“How to Bust an Adoption Scammer” is not a course they teach in grad school. (But if you’re going into social work to work in adoption, it probably should be.) Adoption scams can be perpetuated by anyone with an ulterior motive and a lack of ethics. And scams aren’t always solely for financial gain. Other “rewards” may be emotional gratification, power and control, or even the illicit acquisition of someone else’s child.

As Abrazo’s founder, I’ve worked in adoption for many decades and encountered plenty of scams. Yet the one I first encountered in Temple, Texas years ago will forever be one of the strangest.

It started out with a call from a prospective birthmother named Christy. She said she was pregnant and needed to make adoption plans. We tried to do options counseling with her, as always. But she insisted no other alternative fit her needs; her heart was set on placing. We sent her preliminary paperwork, which she promptly filled out and sent back. (Her eagerness perhaps should’ve been our first red flag, looking back?)

Meet in Person to Verify Information

I made plans to drive up to Temple to meet with her in person, at a restaurant. To my surprise, she showed up with the alleged birthfather. He was a guy she’d told us had disappeared months earlier and was “whereabouts unknown.” When I told him how glad I was that he had come back into the picture, this red-headed guy just looked confused. (Another red flag, and this one immediately raised my suspicions.)

The hostess led us to a table, but Christy was distracted with her phone and soon excused herself. Trying to make friendly conversation with the babydaddy, I told him I’d thought he’d be shorter (given Christy’s contrasting answer in her paperwork.) He shrugged. I asked when he had colored his hair? He again gave me that confused look, and I told him in the paperwork, Christy had said his hair was dark brown. “Yeah, I dyed it,” he mumbled. But when I asked how he had dyed his eyelashes, he bolted from the table and did not return.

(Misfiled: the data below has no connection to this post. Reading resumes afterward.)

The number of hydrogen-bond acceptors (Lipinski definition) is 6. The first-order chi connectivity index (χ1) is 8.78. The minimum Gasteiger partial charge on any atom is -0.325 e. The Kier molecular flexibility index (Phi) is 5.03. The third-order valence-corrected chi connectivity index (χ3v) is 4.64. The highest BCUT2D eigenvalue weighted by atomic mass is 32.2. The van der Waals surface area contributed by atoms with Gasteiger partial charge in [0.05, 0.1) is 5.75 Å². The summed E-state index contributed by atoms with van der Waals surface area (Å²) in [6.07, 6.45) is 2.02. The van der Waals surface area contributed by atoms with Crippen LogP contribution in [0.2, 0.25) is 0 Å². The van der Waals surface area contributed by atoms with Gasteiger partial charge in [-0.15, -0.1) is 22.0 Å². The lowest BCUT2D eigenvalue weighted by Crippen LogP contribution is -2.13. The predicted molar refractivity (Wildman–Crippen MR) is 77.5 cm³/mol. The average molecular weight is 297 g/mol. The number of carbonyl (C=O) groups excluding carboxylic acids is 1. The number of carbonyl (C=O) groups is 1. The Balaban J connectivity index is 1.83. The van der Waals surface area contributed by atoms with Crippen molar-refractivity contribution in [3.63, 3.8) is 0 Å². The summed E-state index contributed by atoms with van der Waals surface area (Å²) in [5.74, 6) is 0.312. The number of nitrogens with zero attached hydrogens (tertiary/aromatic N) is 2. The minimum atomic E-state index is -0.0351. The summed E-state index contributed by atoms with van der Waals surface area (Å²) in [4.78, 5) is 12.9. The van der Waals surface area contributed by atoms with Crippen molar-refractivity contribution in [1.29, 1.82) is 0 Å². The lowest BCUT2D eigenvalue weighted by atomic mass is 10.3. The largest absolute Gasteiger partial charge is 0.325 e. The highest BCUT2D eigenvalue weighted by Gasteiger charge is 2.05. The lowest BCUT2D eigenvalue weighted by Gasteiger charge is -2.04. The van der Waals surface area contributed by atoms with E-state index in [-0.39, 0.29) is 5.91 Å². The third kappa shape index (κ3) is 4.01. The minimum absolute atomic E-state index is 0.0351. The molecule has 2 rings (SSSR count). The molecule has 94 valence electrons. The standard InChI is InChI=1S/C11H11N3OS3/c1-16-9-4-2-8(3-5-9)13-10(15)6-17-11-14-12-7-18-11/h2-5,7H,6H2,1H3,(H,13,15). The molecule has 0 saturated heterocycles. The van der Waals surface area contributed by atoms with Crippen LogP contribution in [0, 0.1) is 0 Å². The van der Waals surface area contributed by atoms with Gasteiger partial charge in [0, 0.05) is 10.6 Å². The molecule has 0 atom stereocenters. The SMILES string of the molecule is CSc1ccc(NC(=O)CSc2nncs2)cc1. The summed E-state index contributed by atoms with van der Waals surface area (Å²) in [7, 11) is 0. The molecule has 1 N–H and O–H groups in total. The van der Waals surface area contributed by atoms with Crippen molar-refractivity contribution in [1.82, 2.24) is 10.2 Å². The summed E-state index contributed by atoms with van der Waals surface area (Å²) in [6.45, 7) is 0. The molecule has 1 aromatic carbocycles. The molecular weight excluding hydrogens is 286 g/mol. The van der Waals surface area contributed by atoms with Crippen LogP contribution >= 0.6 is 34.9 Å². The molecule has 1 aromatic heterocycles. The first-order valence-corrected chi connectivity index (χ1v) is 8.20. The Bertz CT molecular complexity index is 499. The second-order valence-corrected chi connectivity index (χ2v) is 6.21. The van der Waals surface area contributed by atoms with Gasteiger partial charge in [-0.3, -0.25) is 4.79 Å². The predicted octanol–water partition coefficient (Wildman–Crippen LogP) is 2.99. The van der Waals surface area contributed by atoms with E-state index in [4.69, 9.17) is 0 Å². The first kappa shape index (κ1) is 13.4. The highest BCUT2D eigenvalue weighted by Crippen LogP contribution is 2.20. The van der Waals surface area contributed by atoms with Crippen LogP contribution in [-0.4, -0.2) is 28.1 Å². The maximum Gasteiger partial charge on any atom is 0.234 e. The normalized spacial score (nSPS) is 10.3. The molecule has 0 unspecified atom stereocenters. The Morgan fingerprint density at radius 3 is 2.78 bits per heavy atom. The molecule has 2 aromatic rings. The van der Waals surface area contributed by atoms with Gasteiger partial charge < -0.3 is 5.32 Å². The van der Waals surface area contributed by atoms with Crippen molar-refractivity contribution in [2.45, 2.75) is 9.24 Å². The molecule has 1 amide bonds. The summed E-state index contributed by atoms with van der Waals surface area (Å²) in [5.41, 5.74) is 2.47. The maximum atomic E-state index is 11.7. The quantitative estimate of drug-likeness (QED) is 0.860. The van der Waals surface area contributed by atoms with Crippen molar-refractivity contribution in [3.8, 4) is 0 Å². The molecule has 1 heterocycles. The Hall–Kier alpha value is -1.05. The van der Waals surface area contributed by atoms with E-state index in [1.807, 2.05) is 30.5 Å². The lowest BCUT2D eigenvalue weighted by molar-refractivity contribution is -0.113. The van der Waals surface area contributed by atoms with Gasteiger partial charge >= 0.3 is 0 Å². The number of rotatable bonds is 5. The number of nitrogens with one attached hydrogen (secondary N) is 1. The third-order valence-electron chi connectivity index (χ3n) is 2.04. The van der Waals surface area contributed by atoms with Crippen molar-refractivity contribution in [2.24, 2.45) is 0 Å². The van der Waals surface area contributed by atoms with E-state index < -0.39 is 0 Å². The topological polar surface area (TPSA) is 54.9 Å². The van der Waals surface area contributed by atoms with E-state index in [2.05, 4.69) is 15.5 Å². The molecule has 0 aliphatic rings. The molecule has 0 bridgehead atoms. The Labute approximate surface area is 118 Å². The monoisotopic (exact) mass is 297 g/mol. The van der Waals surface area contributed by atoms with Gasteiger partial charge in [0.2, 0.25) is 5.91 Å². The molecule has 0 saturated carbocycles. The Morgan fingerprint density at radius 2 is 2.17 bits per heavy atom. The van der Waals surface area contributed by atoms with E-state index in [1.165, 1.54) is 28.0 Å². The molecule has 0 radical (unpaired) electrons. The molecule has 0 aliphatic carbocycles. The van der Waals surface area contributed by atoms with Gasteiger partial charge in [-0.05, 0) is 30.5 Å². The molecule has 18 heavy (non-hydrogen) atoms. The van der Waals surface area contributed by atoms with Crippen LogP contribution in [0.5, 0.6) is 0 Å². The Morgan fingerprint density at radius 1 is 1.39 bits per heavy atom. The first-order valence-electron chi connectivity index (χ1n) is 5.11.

Prepare for the Unexpected (but Take Nothing at Face Value)

Christy did come back, though. She told me the guy had taken off, telling her she had to “come clean” with me. I also encouraged her to do so, and she admitted she was not in fact pregnant nor in need of help. It was her friend who was, she said– and that was why she’d contacted Abrazo and enlisted her boyfriend to play the part of babydaddy. However, she said, her friend was too ashamed to come with her to meet me because she was HIV+ and feared nobody would adopt her baby if she told the truth.

I thanked Christy for being honest. I assured her we’d gladly help her friend find a home for her baby. Abrazo believes every child deserves a loving family and an open adoption. Christy told me she had once placed a child for adoption, but it was a closed adoption; she showed me a creased baby photo she kept in her wallet. We ate our meal, then Christy said she would lead me out to her friend’s place, to meet her in person. I called the agency to let my staff know, then we left in separate cars.

Corroborate Details in your Search for Answers